Wastewater System Infiltration and Inflow (I/I) Mitigation Fees have been in the news lately in Massachusetts. A recent court case, Denver Street, LLC vs. Town of Saugus, determined that the Towns “I/I Reduction Contribution” was not an allowable fee but an illegal tax. The ruling required repayment of $670,460, plus 12% interest, to four (4) developers.
The ruling references a 1984 case, Emerson College v. Boston, 391 Mass. 415,424-425, which sets the definition of a fee.
Fees imposed by a government entity…share [three] common traits that distinguish them from taxes: they are charged in exchange for a particular governmental service which benefits the party paying the fee in a manner ‘not shared by other members of society’;  they are paid by choice, in that the party paying the fee has the option of not utilizing the governmental service and thereby avoiding the charge…and  the charges are collected not to raise revenues but to compensate the governmental entity providing the services for its expenses.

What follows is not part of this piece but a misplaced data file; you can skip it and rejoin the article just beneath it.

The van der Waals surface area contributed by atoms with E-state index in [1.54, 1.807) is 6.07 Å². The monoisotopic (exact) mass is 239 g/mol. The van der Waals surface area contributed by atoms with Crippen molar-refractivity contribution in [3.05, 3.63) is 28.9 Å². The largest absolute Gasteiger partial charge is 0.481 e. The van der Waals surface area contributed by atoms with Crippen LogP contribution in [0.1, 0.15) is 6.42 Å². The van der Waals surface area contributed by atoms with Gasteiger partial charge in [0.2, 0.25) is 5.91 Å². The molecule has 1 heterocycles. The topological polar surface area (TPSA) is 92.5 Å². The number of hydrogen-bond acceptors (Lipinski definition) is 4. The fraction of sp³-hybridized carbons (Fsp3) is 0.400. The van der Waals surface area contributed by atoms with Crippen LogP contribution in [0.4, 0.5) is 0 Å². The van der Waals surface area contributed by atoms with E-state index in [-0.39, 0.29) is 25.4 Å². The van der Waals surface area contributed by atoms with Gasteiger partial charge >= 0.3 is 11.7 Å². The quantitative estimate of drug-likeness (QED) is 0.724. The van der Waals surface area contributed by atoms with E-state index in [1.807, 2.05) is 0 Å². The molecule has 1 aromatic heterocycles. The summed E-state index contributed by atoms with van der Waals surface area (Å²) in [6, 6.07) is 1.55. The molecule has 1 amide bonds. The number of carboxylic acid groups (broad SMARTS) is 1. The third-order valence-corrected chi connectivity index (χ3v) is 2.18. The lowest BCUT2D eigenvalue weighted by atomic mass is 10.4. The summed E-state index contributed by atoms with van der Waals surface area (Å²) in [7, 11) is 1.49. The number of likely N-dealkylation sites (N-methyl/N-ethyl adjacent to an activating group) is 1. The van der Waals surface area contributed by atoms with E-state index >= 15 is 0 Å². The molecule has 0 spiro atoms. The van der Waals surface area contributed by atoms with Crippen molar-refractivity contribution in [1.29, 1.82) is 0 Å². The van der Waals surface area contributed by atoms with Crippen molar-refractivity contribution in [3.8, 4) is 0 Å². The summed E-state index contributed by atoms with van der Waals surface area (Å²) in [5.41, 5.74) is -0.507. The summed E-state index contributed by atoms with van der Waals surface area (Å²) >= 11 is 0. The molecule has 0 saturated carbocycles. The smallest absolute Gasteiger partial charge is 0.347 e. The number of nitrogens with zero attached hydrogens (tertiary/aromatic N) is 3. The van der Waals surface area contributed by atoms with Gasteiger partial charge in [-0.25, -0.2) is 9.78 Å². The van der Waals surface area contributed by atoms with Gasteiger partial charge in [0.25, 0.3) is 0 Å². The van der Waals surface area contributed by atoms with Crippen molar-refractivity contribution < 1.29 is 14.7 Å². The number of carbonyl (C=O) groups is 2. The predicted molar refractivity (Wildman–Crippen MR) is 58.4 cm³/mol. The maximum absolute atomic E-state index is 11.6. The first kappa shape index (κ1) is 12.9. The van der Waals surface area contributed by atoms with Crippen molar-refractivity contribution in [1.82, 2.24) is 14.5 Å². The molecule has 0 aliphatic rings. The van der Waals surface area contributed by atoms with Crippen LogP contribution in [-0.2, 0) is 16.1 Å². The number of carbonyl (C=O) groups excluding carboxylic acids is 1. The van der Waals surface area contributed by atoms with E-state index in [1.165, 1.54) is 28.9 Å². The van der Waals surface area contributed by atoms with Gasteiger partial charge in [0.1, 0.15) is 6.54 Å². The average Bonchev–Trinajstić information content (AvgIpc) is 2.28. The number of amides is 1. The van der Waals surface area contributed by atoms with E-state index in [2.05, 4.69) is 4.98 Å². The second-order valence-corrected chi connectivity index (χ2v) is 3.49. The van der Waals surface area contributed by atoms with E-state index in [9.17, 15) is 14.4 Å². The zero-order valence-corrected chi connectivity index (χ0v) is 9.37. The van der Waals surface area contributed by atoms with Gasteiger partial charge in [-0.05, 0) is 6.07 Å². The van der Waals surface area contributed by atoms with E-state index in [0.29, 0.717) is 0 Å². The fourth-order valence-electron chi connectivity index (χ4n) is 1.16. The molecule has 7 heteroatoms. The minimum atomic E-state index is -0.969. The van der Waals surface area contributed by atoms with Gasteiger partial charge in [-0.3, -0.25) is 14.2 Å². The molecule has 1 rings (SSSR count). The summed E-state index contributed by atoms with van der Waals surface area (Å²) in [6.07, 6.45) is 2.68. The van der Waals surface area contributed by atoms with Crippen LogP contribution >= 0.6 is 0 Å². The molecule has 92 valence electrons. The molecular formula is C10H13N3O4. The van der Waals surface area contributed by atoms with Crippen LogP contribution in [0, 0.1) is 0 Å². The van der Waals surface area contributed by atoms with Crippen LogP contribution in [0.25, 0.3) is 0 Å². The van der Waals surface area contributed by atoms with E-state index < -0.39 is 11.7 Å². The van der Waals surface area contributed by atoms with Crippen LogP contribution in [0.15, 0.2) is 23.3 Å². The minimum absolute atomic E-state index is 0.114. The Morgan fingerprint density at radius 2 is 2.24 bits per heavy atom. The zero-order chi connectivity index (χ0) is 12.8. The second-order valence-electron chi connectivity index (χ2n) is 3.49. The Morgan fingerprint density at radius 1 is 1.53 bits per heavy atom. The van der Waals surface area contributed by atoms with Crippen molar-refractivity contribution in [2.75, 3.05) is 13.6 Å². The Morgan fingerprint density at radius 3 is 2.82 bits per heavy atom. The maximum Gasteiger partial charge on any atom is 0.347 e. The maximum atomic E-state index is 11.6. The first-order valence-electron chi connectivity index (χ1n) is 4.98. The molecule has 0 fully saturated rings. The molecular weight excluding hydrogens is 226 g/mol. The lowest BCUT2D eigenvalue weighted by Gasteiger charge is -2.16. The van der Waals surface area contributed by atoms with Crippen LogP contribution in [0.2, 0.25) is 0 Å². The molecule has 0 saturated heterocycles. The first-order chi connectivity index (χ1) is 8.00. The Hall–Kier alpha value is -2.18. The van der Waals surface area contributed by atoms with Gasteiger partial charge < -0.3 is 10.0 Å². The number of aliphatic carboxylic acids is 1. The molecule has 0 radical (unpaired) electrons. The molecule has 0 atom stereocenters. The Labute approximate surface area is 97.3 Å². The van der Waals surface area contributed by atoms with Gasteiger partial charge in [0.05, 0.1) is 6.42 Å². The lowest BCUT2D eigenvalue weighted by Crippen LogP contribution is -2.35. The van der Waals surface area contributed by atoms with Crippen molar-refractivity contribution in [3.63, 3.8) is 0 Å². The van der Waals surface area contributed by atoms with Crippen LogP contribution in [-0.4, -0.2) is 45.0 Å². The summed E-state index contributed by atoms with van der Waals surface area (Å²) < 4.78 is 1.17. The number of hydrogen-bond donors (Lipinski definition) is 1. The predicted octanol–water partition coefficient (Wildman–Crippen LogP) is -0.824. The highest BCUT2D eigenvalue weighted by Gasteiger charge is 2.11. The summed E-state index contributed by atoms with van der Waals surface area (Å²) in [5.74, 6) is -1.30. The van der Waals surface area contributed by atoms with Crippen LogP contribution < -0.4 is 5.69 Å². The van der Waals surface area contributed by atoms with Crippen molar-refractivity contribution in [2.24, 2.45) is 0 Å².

The Saugus case focused on the first and third requirements as both parties stipulated that the developer had the choice to not develop the property.
Many communities have similar sewer banks mechanisms, some required by State Regulatory Consent Order, that charge a fee for new connections to the sewer system. Are all sewer banks in trouble?
Does this Massachusetts Court Case jeopardize the mechanism of a sewer bank to help cities/towns receive revenue to fund sewer system improvements?